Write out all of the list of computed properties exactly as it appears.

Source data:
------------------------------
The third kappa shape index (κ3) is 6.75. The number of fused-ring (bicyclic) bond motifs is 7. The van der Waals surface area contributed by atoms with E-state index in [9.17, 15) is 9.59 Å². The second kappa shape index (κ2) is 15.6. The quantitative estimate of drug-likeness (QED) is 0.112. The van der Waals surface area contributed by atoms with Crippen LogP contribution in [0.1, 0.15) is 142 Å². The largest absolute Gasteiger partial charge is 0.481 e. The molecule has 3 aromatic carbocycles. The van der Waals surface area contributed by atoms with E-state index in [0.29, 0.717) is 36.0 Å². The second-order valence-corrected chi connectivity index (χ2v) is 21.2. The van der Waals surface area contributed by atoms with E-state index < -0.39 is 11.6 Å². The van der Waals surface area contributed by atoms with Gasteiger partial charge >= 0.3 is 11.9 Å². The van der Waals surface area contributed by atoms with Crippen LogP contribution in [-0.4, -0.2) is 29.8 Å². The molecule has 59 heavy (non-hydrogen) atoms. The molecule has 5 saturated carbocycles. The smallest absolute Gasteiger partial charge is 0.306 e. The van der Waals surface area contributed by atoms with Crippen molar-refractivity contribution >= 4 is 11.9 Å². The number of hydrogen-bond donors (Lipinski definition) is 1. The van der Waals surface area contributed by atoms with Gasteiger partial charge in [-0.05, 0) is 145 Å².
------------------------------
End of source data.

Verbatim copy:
The third kappa shape index (κ3) is 6.75. The number of fused-ring (bicyclic) bond motifs is 7. The van der Waals surface area contributed by atoms with E-state index in [9.17, 15) is 9.59 Å². The second kappa shape index (κ2) is 15.6. The quantitative estimate of drug-likeness (QED) is 0.112. The van der Waals surface area contributed by atoms with Crippen LogP contribution in [0.1, 0.15) is 142 Å². The largest absolute Gasteiger partial charge is 0.481 e. The molecule has 3 aromatic carbocycles. The van der Waals surface area contributed by atoms with E-state index in [0.29, 0.717) is 36.0 Å². The second-order valence-corrected chi connectivity index (χ2v) is 21.2. The van der Waals surface area contributed by atoms with E-state index < -0.39 is 11.6 Å². The van der Waals surface area contributed by atoms with Gasteiger partial charge >= 0.3 is 11.9 Å². The van der Waals surface area contributed by atoms with Crippen LogP contribution in [-0.4, -0.2) is 29.8 Å². The molecule has 59 heavy (non-hydrogen) atoms. The molecule has 5 saturated carbocycles. The smallest absolute Gasteiger partial charge is 0.306 e. The van der Waals surface area contributed by atoms with Crippen molar-refractivity contribution >= 4 is 11.9 Å². The number of hydrogen-bond donors (Lipinski definition) is 1. The van der Waals surface area contributed by atoms with Gasteiger partial charge in [-0.05, 0) is 145 Å².